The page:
Guest Post – A PolyMathic Photographer – Justin McAfee

Hello all,

Today I am publishing my first guest post by Justin McAfee. Justin is an avid photographer and a mechanical engineer and introduces us to the term polymathic photographer in this post. His photography tips help  photographers who are beginners develop their photo sight or in his own words help “curate your photoSight and develop your photographic voice.” Please visit and subscribe to the newsletters and weekly email list  if you are interested. The news letter and e-book which I received after I subscribed  has excellent  information for beginners with info graphics and pictures and is really useful. Now over to Justin.

A Polymathic Photographer




  1. a person of wide-ranging knowledge or learning.

The most well known person who could be characterized as a polymath is Leonardo Da Vinci. His notebooks are as colorful as his personality, and the combination of insights from his lack of direction is staggering to most. Today, we view this as a given, but before Leonardo was Leonardo… do you think he had the confidence, the outward exterior to be Leonardo?

Everyday we have a routine which we continue to do. Every day at work, I walk in the door sit down, boot my computer up, and then get back up to get some coffee. I do this everyday, now without even thinking about it, and I bet you do too! We reject change in our lives for one simple, basic reason, because it’s difficult. Because it’s abnormal to our daily routine.

This is how my journey started out in photography. I took my first shot in high school with a camera my mother got as a gift from her mother and it was awful. Not only was it bad, it was on the auto setting. I started taking photos because I started the school newspaper, and the yearbook group wouldn’t ‘allow’ me to use their donated equipment, or photographers, or photos. Something about the equipment being too expensive to replace and me not being trustworthy enough. Fair enough, they pegged me.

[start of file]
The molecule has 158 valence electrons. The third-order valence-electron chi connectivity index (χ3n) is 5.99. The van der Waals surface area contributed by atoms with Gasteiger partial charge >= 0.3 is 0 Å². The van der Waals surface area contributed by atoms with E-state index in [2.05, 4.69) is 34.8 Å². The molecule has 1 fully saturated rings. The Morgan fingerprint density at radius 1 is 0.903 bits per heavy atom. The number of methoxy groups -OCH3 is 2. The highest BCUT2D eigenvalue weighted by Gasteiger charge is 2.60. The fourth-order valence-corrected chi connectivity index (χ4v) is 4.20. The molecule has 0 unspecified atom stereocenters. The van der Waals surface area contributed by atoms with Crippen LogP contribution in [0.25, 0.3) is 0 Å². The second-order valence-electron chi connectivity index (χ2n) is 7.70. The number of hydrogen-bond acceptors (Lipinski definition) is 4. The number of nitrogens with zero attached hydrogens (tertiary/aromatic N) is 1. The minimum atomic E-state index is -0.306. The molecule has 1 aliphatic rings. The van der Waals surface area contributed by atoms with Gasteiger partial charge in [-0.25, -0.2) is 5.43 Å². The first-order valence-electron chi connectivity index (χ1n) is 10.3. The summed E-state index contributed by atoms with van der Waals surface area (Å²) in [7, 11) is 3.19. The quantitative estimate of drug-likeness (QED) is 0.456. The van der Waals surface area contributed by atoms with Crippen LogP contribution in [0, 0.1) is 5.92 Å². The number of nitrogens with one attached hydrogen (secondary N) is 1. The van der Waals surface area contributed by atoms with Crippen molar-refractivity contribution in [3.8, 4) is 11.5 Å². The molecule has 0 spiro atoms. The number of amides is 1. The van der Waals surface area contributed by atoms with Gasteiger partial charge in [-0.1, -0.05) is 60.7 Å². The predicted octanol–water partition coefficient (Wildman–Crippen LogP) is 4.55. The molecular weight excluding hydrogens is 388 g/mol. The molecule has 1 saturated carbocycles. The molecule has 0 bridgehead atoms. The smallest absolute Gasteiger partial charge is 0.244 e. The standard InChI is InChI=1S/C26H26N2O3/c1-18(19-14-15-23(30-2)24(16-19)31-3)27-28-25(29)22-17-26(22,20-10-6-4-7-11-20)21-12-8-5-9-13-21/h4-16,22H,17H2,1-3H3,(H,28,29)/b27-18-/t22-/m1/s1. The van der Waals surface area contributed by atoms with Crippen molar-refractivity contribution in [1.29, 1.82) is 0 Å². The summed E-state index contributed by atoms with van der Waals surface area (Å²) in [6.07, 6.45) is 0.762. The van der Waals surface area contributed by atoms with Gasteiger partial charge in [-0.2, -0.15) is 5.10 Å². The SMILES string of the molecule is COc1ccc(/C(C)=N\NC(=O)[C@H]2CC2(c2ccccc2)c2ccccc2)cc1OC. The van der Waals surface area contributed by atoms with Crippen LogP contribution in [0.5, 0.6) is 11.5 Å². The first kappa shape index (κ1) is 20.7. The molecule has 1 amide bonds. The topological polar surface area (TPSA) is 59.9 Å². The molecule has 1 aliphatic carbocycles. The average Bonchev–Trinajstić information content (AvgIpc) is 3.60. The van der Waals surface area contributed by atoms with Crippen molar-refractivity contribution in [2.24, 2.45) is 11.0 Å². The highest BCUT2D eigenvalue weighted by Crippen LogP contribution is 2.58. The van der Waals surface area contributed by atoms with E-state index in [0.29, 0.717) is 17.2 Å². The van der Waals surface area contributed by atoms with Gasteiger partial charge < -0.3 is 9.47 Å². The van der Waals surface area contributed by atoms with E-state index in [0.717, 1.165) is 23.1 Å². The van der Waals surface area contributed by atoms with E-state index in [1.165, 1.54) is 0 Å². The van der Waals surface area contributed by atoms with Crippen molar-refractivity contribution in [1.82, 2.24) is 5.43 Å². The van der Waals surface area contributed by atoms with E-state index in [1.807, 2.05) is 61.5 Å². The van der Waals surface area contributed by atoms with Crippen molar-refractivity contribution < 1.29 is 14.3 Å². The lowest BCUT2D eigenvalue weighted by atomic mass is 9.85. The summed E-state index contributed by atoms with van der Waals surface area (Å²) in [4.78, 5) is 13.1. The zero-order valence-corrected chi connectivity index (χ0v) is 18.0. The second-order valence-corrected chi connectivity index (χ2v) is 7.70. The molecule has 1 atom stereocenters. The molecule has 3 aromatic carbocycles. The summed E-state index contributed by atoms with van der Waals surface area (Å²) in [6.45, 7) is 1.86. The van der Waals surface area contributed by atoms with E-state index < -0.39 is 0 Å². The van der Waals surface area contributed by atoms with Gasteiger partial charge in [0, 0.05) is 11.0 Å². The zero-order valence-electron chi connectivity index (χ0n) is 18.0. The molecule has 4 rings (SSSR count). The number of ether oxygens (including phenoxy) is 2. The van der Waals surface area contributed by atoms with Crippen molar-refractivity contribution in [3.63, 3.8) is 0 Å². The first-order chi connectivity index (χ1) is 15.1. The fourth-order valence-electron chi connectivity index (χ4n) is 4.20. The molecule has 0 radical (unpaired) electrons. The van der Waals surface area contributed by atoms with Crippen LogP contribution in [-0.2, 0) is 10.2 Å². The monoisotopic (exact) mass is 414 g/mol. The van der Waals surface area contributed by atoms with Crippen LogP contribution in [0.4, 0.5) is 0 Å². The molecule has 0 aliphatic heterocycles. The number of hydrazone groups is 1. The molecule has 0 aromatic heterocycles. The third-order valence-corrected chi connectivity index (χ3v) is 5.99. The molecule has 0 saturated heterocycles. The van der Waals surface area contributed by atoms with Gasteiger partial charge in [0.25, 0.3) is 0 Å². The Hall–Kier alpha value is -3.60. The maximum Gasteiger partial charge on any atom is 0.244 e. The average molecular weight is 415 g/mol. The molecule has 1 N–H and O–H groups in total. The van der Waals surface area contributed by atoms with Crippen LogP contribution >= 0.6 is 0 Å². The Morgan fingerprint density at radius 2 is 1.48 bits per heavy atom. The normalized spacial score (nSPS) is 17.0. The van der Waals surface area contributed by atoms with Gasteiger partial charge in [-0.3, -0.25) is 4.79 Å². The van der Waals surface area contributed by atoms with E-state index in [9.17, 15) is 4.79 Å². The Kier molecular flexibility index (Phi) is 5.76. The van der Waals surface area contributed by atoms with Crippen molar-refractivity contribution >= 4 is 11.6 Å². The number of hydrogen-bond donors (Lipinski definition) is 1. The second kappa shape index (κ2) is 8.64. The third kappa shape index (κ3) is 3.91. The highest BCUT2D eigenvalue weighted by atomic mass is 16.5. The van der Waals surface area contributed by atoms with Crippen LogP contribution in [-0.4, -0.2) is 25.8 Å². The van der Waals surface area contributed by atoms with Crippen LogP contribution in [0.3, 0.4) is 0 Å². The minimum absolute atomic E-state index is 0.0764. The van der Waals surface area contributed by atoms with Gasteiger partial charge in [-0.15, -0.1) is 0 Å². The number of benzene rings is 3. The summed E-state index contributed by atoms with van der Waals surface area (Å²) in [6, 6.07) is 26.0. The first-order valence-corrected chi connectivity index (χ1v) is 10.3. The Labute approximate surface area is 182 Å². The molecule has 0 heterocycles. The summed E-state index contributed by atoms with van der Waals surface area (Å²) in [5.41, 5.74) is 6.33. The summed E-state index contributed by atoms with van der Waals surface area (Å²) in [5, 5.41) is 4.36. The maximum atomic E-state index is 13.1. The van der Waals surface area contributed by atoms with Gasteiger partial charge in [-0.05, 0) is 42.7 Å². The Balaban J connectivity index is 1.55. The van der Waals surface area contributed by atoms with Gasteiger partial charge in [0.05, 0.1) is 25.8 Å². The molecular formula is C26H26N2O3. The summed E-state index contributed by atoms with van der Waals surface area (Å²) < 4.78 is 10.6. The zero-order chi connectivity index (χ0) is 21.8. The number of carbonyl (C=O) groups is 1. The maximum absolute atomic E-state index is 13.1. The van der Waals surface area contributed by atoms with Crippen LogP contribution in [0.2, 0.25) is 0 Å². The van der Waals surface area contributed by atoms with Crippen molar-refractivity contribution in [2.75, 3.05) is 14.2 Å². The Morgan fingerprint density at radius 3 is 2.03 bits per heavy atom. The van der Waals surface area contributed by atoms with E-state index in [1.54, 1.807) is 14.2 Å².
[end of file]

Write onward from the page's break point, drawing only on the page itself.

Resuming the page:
So I started taking photos at my high school football games with my mother’s camera. It was… about as good as the cameras the yearbook team had. Which for the Friday Night Lights football scene: no light, fast movement, and lack of credentials. I stood out in all the wrong ways.

Then I shook the hand of a couple other fathers who had sons on the team taking photos. They handed me their spare equipment. This is a little different to the equipment I was using (mine cost around $600 for the body and lens I was using, theirs cost $10,000 body, lens, and monopod – yes, you had to use a monopod, because the lens itself weighs about 10 kilos). I was petrified I was going to break these cameras constantly. But I made a deal with them, if I can use their cameras to take pictures, I would allow them to use my pictures, royalty free. I was the editor-in-chief for the paper and I needed photos for my magazine. No one else was going to take them, so guess who got the job? This guy, and he was a lousy photographer. But these cameras took photos at about 12 shots a second at full rate, and tackled the barriers I was facing with the camera I was borrowing from my mother. And pretty soon, after taking photos and listening to the pros for a couple of months, I had 1000s of photos under my belt. Began adjusting the settings and playing with the light from the photos.

Here’s the crazy thing, pretty soon, Friday night football games became routine.

This is where everyone starts with a new hobby, a new passion, a new something. And I dare say, it never starts out as a passion or something you ‘believe’ you will do great. This is where the rubber meets the road. Where something kicks in you and says, I will break my continuous routine and struggle my way through this educational phase. And it’s tiring. I’m sorry. This is good too, because there is neuro-activity taking place because your learning rewires your brain to incorporate the skills you just learned across your entire brain.

This is polymathy, and why it is so important.

New research is coming out everyday about a polymathic thought process [1][2][3] but what makes a person a polymath? The simple answer is breadth. Just as Mark Twain harps “I have never let my schooling interfere with my education.” A polymath does not view an educational objective as the completion, but a stepping stone to something broader. Below is the photo from one of my emails called “A Polymaths Prowess”, where I recollect the story of how I captured the shot.


Polymathic Photographer

Polymathic Photographer

Story Behind the Lens

This foggy photo is one of a kind, and will only happen on the strangest of days. These are the days which photographers on National Geographic regularly capture, but the story behind the photo, revealing the phenomenon is what really plays to an audience’s attention.

You want to know don’t you? How this happened?